The Origins course tracks the origin of all things – from the Big Bang to the origin of the Solar System and the Earth. The course follows the evolution of life on our planet through deep geological time to present life forms.
What you will learn
Origin of the Elements, the Solar System and the Planets
In the first module of Origins Jim Connelly and Henning Haack go through the evolution that resulted in the Solar System with the planets that we know today. Jim will tell you about how the elements of the periodic table were formed. Without these elements there would be no Solar System, no planets and no life at all. We have added a couple of more videos that we hope you will also find interesting. One gives you an introduction to Geological time. Videos 1.7-1.9 deals with some of our most interesting meteorites from the collections at the Natural History Museum of Denmark. Much of the evidence for the theories presented in Module 1 has been obtained from meteorites.
The early Earth and origin of life
In this module we are going to have a look at our own planet, just after it formed. Emily Pope will introduce you to the most important geological principles and processes that characterize our Earth. This should make it easier for you to understand how we use geology to reconstruct the evolution of our planet and the life forms that inhabit it. With such tools in hand, Emily will take you on a tour back in deep geological time and tell you about the earliest evolution of our planet and the oldest evidence for life on Earth. We will also take you on a trip to Greenland where Minik Rosing will show the rocks in which he found the oldest evidence for life on Earth.
Origin of the microbial world / The Cambrian Explosion and Exceptional Preservation
In this module Jan Audun Rasmussen and Danny Eibye-Jacobsen will show you how life evolved during the first 4 billion years since the creation of the Earth. As you will see, it is very challenging to study the oldest life forms of our planet. During this enormous time span – which covers about 80% of the Earth’s history – microbial life slowly evolved to form a crucial component of the biosphere. Toward the end of the period the deepest foundations of the different groups of animals evolved. All of the life forms surrounding us today can be traced back to this time.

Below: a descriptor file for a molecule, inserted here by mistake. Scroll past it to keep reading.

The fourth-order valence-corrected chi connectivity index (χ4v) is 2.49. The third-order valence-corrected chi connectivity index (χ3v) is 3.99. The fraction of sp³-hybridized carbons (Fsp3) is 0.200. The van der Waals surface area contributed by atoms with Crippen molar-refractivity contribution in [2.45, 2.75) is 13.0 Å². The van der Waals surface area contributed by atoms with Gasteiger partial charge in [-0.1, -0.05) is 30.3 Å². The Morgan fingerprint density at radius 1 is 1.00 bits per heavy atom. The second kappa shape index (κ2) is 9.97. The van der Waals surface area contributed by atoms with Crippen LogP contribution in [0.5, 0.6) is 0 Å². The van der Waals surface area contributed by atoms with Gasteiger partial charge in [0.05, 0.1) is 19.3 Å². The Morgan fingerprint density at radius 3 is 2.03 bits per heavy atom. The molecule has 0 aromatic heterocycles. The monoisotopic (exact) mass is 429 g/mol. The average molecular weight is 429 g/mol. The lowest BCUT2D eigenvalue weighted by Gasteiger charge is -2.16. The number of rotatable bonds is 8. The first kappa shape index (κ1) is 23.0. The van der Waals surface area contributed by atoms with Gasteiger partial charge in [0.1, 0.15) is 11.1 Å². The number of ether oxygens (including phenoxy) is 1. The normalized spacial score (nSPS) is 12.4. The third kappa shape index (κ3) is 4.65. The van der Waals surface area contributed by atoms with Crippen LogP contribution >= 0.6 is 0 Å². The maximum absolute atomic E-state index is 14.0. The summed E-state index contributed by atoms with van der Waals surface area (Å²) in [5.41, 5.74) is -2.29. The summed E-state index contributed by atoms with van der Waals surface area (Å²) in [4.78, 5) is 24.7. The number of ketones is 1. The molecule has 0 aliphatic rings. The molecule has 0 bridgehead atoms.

Transition from Microbial to Macrobial Life: Snowball Earth and the Ediacara Biota / Eukaryotic Evolution and the Phylogeny of All Life
In this module, we take a closer look at how the physical and biological conditions that made the Cambrian Explosion possible arose. In the first lectures Svend Stouge will tell you about the dramatic consequences of climate changes seen toward the end of the Precambrian. Geological evidence supports the idea that the Earth was completely covered in ice during periods that we, for obvious reasons, refer to as Snowball Earth. In the remaining lectures Martin Sørensen will tell you about one of the most significant building blocks of life on Earth – the cell – and how the early bacterial cells evolved and became capable of forming the huge variety of life that we see today. Martin Sørensen will also show how different evolutionary trends of cells resulted in six major organism groups, of which several gave rise to multicellular life.